Earl G. Graves, Black Enterprise magazine founder and black publishing pioneer, dies at age 85
Graves received numerous awards and accolades in his career.
Earl G. Graves Sr., the founder and publisher of the first black-owned magazine that focused on black entrepreneurs, died Monday at the age of 85.
"It is with profound sadness that we share news of the passing of Black Enterprise Founder Earl G. Graves Sr.," Black Enterprise said Tuesday in a tweet. "We will evermore celebrate his life and legacy."
Graves launched Black Enterprise in 1970, building it "from a single-magazine publishing company 50 years ago, to a diversified multimedia business spreading the message of financial empowerment to more than 6 million African Americans through print, digital, broadcast and live-event platforms," according to Black Enterprise senior vice president and chief content officer Derek T. Dingle.
An Army veteran and HBCU graduate of Morgan State University, Graves also served as the late Sen. Robert F. Kennedy’s administrative assistant for three years.
The Brooklyn native in 1999 went on to receive the 84th NAACP Spingarn Medal, the highest distinction awarded by the storied civil rights organization and one of a number of prizes that recognized his success. He was inducted into the U.S. Business Hall of Fame, was named by Fortune as one of the 50 most powerful and influential African Americans in corporate America and won a U.S. Army Commendation Award as a former member of the Green Berets.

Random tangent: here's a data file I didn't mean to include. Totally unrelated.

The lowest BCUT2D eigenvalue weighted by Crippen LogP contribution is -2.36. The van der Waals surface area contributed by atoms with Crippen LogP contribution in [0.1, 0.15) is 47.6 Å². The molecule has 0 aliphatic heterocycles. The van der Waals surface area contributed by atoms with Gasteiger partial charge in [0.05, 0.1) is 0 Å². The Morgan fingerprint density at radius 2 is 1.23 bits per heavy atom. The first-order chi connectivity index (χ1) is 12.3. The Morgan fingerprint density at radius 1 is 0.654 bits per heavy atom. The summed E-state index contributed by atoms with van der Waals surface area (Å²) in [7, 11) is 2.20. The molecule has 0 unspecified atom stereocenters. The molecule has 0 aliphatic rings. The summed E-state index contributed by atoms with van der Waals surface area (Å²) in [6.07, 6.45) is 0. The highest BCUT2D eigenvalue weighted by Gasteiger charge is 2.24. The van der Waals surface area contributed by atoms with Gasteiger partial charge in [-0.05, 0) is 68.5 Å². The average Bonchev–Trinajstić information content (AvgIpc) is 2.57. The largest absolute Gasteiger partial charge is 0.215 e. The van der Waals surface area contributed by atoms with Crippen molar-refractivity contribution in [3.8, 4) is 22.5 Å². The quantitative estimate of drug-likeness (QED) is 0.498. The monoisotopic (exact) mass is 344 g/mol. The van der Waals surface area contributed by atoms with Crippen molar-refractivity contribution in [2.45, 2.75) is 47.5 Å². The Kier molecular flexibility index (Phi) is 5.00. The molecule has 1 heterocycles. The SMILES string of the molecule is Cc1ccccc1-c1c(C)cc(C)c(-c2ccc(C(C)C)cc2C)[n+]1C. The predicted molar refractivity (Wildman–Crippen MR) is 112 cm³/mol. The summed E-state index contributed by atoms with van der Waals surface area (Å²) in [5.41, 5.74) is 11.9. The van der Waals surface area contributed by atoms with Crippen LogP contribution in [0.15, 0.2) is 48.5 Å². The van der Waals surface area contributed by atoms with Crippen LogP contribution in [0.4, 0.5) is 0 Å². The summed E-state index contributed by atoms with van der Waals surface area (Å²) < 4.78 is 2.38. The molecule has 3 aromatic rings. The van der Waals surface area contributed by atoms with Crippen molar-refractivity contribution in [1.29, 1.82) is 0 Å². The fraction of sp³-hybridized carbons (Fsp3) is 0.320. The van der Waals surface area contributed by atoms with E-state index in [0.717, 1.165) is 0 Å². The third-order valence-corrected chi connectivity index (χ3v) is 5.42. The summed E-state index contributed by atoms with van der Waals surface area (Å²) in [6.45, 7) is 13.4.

He also wrote The New York Times best-seller, "How to Succeed in Business Without Being White."
Graves explained in his book why he decided to start Black Enterprise magazine.
"The time was ripe for a magazine devoted to economic development in the African American community," he wrote. "The publication was committed to the task of educating, inspiring and uplifting its readers. My goal was to show them how to thrive professionally, economically and as proactive, empowered citizens."
Besides his success with Black Enterprise, Graves was also a successful businessman in other arenas including CEO and owner of Pepsi-Cola of Washington D.C., the largest minority-controlled Pepsi franchise in the United States at the time.
In his later years, Graves often wrote editorials for Black Enterprise on issues ranging from the need for black representation in corporate boardrooms to health care access as a fundamental right. He pushed others in the African American community to be entrepreneurs.
"We must focus more attention on building scalable, black-owned businesses in industries that are most likely to create jobs for people who are disproportionately unemployed, such as African Americans, particularly in urban areas," he wrote in one of his opinion pieces.
Black Enterprise reported that Graves’ death came "after a long battle with Alzheimer’s." Graves is survived by his three sons he had with his wife, Barbara Kydd Graves, who died in 2012 after decades of playing a significant role in Black Enterprise’s success. They were married for 37 years.
Earl Graves Jr., who is the CEO of Black Enterprise, tweeted a tribute to his father’s life early Tuesday morning honoring the "giant of a man."
ABC News' Marcus T. Mewborn contributed to this report.